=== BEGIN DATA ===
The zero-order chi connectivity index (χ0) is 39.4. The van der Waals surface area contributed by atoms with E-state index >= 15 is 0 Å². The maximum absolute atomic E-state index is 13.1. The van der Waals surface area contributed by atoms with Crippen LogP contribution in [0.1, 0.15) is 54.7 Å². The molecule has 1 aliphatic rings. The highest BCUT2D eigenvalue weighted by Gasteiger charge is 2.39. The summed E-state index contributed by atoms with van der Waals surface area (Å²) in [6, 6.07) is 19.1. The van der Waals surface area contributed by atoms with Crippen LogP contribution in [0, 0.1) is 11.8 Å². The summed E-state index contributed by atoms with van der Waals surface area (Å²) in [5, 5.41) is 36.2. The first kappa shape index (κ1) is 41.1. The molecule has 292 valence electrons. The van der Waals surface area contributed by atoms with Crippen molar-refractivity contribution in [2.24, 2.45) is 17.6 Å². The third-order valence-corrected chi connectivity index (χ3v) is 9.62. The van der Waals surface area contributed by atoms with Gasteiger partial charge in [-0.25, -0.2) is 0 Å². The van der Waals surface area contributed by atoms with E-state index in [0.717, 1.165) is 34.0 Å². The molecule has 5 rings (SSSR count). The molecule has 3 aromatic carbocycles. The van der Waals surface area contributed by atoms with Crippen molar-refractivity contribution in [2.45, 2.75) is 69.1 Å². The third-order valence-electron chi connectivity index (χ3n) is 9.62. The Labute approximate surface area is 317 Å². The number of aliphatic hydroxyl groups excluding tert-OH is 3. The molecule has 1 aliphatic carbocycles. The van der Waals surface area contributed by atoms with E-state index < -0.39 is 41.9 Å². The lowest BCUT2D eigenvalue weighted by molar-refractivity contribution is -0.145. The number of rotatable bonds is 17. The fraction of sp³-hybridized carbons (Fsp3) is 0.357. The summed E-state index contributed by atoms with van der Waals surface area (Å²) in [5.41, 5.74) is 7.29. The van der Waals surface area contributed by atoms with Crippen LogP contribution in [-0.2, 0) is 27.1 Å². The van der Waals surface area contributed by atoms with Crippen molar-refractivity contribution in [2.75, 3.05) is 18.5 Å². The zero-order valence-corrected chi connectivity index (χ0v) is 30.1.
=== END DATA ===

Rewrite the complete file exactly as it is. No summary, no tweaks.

The zero-order chi connectivity index (χ0) is 39.4. The van der Waals surface area contributed by atoms with E-state index >= 15 is 0 Å². The maximum absolute atomic E-state index is 13.1. The van der Waals surface area contributed by atoms with Crippen LogP contribution in [0.1, 0.15) is 54.7 Å². The molecule has 1 aliphatic rings. The highest BCUT2D eigenvalue weighted by Gasteiger charge is 2.39. The summed E-state index contributed by atoms with van der Waals surface area (Å²) in [6, 6.07) is 19.1. The van der Waals surface area contributed by atoms with Crippen LogP contribution in [0, 0.1) is 11.8 Å². The summed E-state index contributed by atoms with van der Waals surface area (Å²) in [5, 5.41) is 36.2. The first kappa shape index (κ1) is 41.1. The molecule has 292 valence electrons. The van der Waals surface area contributed by atoms with Crippen molar-refractivity contribution in [2.24, 2.45) is 17.6 Å². The third-order valence-corrected chi connectivity index (χ3v) is 9.62. The van der Waals surface area contributed by atoms with Gasteiger partial charge in [-0.25, -0.2) is 0 Å². The van der Waals surface area contributed by atoms with E-state index in [0.717, 1.165) is 34.0 Å². The molecule has 5 rings (SSSR count). The molecule has 3 aromatic carbocycles. The van der Waals surface area contributed by atoms with Crippen molar-refractivity contribution in [2.45, 2.75) is 69.1 Å². The third-order valence-electron chi connectivity index (χ3n) is 9.62. The Labute approximate surface area is 317 Å². The number of aliphatic hydroxyl groups excluding tert-OH is 3. The molecule has 1 aliphatic carbocycles. The van der Waals surface area contributed by atoms with E-state index < -0.39 is 41.9 Å². The lowest BCUT2D eigenvalue weighted by molar-refractivity contribution is -0.145. The number of rotatable bonds is 17. The fraction of sp³-hybridized carbons (Fsp3) is 0.357. The summed E-state index contributed by atoms with van der Waals surface area (Å²) in [5.41, 5.74) is 7.29. The van der Waals surface area contributed by atoms with Crippen LogP contribution in [-0.2, 0) is 27.1 Å². The van der Waals surface area contributed by atoms with Crippen molar-refractivity contribution in [2.75, 3.05) is 18.5 Å². The zero-order valence-corrected chi connectivity index (χ0v) is 30.1.